Myths and legends


We can sometimes fail to recall exactly what happened in the past and why it happened. For example, I couldn’t remember what triggered the original decision to introduce a performance-based building code.

The key driver, it seems, was not about ensuring building quality, but the need for what was described as a “national building code”.

The rationale was that prior to 1992, individual councils could promulgate their own building by-laws based on New Zealand Standards. This was seen as old fashioned and led to inconsistencies.


The quality myth

The board advising on the necessary legislation — the Building Act and Building Code — decided it was essential to allow for innovation; for designers and builders to use their combined abilities to produce not just good buildings, but buildings reaching a higher standard of amenity and artistic merit.

Sadly, this brave attempt was lost in bureaucracy, first by a decision that the old councils were more than capable of managing this new approach to building legislation, and then by providing deemed to comply documents — acceptable solutions and verification methods — encouraging most designers and builders to aim as low rather than as high as possible.


Death to the architect

One of the appalling but appealing myths in our industry is that ancient Egyptian, Greek and, later, Roman leaders would often execute their architects who either did a poor job or, in the case of Egyptian Pharaohs, to keep the location of their tomb a secret.

Some didn’t help this “secrecy” much by building great big pyramids on top.

One enduring myth is that Roman Emperor Hadrian — responsible for the wall between England and Scotland — arranged for the banishment and, later, murder of architect Apollodorus of Damascus.

Apollodorus was, in fact, never architect under Hadrian, instead being responsible for much of the buildings attributed to the preceding Emperor Trajan.

The story is that Hadrian fancied himself as a designer and sent some of his designs to Apollodorus for comment on their artistic merit.

Apollodorus’ reply was supposedly less than complimentary, leading to Hadrian’s murderous response. All complete rubbish.

What we have of an historic record makes it likely that Hadrian and Apollodorus never met, or even corresponded — the final kicker being that Apollodorus died of natural causes before Hadrian became Emperor.


Upside down

Another myth in the construction industry is the upside down window.

When I worked in London my company had a very rudimentary version of CAD, comprising a series of standard details on disc, or possibly on tape. These details were added to hand-drawn drawings before printing.

The rumour was that, on one occasion, certain details were printed upside down, and a whole row of terrace housing ended up with upside down windows. Not true, and it is most unlikely that a contractor would blindly follow an architect’s instructions.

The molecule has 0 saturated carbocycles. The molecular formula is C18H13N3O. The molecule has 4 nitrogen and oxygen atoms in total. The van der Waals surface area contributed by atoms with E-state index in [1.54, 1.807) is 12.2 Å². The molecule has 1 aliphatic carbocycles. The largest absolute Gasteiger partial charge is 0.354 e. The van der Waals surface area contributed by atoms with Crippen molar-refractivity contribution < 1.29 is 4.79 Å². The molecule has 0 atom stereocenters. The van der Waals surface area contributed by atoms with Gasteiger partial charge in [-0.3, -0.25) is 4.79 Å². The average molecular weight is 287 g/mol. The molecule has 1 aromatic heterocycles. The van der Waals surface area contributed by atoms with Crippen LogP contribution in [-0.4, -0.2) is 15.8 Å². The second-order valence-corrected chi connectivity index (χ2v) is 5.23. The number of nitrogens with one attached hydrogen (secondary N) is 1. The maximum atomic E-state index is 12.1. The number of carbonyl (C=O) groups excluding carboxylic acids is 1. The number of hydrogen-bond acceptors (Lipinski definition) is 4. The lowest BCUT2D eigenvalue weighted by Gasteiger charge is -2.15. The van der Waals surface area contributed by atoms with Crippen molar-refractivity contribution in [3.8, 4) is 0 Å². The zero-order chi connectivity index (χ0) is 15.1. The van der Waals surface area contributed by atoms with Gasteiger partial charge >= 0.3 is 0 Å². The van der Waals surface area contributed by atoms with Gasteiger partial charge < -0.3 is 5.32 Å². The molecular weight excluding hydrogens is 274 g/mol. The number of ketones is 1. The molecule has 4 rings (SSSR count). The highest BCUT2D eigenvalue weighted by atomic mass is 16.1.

I once told how I had designed 750 homes for a large construction organisation in a single morning. The story was enhanced by containing a modicum of truth.

From the late 1960s through the 1970s, the UK went through a period of much-needed urban renewal.

Central government provided local councils, in my case the Manchester Council, with funding, but only as long as the house designs followed standard design books.

So “designing,” or should I say laying out 750 terrace houses in a morning, was not that much of a stretch.

The designs gave a very simplistic and naive view of how families lived their lives. In particular, I remember that the key requirement for the living room was that all in the household could sit comfortably while watching television. Probably not far from the truth, at least for that time.


Like shooting fish in a barrel

We really do make it easy for our Australian cousins to make fun of us. Last year we decided that our flag was too much like theirs so we held a competition and then an expensive referendum, but finally decided to keep the existing flag.

Now we have a real estate agency donating most of the cost of a model of a New Zealand state house to grace our Queens Wharf in Auckland, in a similar location to Sydney’s iconic Opera House.

Sydney’s Opera House is worth in excess of $1 billion to the Australian economy each year just by being there.

Our icon is hidden away behind a disparate group of buildings on the old Queens Wharf, and I’m not sure most visitors will even know it exists.

I can’t comment on the artistic merits of Michael Parekowai’s “The Lighthouse”.

However, I see it as sadly symbolic of the usurious level of New Zealand real estate agent’s fees, enabling such a substantial gift to be made by the agency in question.

And now we have reports of agents “flipping” houses for a second sale and a second fee within weeks.

What do the relevant controlling bodies do about it? Nothing. Perhaps it’s time to “flip” the Lighthouse?


Poo to you

Not really a myth, but I did appreciate the sign on the back of a truck collecting portaloos: “Another load of politicians’ promises”.

An even more accurate statement as we move into yet another election cycle.

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